Introduction

A tranquil haven away from the hustle and bustle of pressured modern life, development is performed in a small stone room in the corner. The only fortifications are the firewalls, and the stone walls, just enough to think creatively. Here I ponder the intricacies of coding, sometimes complex distributed systems, othertimes the more mundane, and in my spare time the personal coding and pet projects. You don't have to like it.

About Me

I've been developing software (or programming as we used to call it) since 1982, in the rough order: Basic -> 6502 assembler -> APL -> Pascal -> C -> C++ , and ending up with Java, C# and PHP. The last three are my preferred languages, the choice depends on the requirements of any given task. Add in database design and the ability to write efficient SQL.

Site Mission Statement

Apparently, according to management consultants, its important to have a Mission Statement, so here it is.

This site is primarily my place to keep track of ideas and concepts, the journal is there for the same reason, it tracks my thoughts and rather like a diary or one of those reassuringly navy blue Engineering Notebooks that we were given at certain companies to fill in with all our thoughts and then leave behind as an eternal record for whoever followed.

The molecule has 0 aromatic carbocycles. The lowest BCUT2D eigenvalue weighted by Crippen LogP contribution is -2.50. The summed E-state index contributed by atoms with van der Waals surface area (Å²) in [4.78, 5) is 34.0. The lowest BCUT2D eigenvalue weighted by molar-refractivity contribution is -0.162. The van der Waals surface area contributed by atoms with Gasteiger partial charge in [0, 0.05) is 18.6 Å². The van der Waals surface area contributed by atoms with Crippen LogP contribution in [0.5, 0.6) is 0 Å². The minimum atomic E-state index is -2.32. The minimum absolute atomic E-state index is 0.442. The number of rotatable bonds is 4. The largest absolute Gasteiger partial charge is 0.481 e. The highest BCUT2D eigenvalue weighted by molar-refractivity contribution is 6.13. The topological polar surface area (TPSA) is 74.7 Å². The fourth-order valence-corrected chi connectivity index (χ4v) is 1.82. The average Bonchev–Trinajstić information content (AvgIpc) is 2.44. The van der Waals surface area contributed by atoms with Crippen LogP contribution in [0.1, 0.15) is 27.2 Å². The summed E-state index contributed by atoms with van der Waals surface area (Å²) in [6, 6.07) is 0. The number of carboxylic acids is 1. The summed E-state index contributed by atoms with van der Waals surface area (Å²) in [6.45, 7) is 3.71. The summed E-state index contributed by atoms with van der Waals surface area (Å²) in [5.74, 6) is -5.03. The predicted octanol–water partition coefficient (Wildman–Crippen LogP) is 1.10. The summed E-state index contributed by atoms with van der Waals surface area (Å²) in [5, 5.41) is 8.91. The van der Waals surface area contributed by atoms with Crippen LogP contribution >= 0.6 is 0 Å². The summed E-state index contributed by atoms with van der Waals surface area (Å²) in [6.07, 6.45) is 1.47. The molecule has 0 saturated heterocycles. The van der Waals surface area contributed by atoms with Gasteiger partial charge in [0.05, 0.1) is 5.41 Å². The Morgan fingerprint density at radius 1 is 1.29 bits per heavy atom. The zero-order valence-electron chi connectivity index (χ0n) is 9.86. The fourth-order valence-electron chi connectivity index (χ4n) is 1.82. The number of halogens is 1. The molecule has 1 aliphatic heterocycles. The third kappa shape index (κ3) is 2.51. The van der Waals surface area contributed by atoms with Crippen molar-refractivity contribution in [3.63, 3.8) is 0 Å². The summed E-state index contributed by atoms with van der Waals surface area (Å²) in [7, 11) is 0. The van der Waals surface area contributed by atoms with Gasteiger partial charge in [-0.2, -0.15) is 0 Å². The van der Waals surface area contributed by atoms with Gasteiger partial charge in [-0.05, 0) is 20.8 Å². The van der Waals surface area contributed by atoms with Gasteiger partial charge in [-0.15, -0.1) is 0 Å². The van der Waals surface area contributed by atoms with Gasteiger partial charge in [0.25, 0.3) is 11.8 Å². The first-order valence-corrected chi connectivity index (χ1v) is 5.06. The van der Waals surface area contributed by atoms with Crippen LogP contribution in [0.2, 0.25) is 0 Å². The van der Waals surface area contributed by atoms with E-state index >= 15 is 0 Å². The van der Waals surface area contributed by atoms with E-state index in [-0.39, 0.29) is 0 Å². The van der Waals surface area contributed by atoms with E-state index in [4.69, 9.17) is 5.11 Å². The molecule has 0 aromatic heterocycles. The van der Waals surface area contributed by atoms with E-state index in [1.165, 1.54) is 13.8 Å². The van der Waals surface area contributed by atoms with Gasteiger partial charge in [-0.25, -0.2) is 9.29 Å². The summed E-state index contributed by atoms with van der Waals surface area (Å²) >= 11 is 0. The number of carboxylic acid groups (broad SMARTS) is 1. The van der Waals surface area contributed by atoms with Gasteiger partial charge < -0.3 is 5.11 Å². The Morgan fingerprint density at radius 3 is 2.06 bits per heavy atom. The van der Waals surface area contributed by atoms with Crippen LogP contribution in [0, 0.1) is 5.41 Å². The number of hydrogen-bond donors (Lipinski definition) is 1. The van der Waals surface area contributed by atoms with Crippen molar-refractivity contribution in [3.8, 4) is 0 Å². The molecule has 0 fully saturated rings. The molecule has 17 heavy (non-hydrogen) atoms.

Disclaimer

I'm probably not as clever as I'd like to think I am, so so don't expect everything to work

The trouble with developers is that it's always in a state of development

Rules of thumb

  1. Any given non-trivial project will take no less than three months full time.
  2. Don't change anything without a compelling reason; c.f. "If it isn't broken it doesn't need fixing"
  3. HTML for content, CSS for layout
  4. You don't need to write a framework
  5. You do need version control from day one
  6. Simple is efficient, keep it simple and avoid fancy stuff that makes you feel like you're doing things right
  7. Optimisations are only to be done when a genuine performance problem has been found
  8. Optimise first by finding a better algorithm. Optimise last by optimising code.
  9. You haven't just found a bug in the compiler
  10. If you haven't tested it then there is a 5-sigma certainty that it won't work
  11. Coding standards are about the code and should not be about the amount of whitespace or indentation
  12. Do not be tempted to rewrite something because you don't understand it. This will not end well or quickly
  13. If the folks at CERN can find the Higgs Boson, you can find your heisenbug - just be creative with your approach
  14. Only use third party libraries for which you have the source code.


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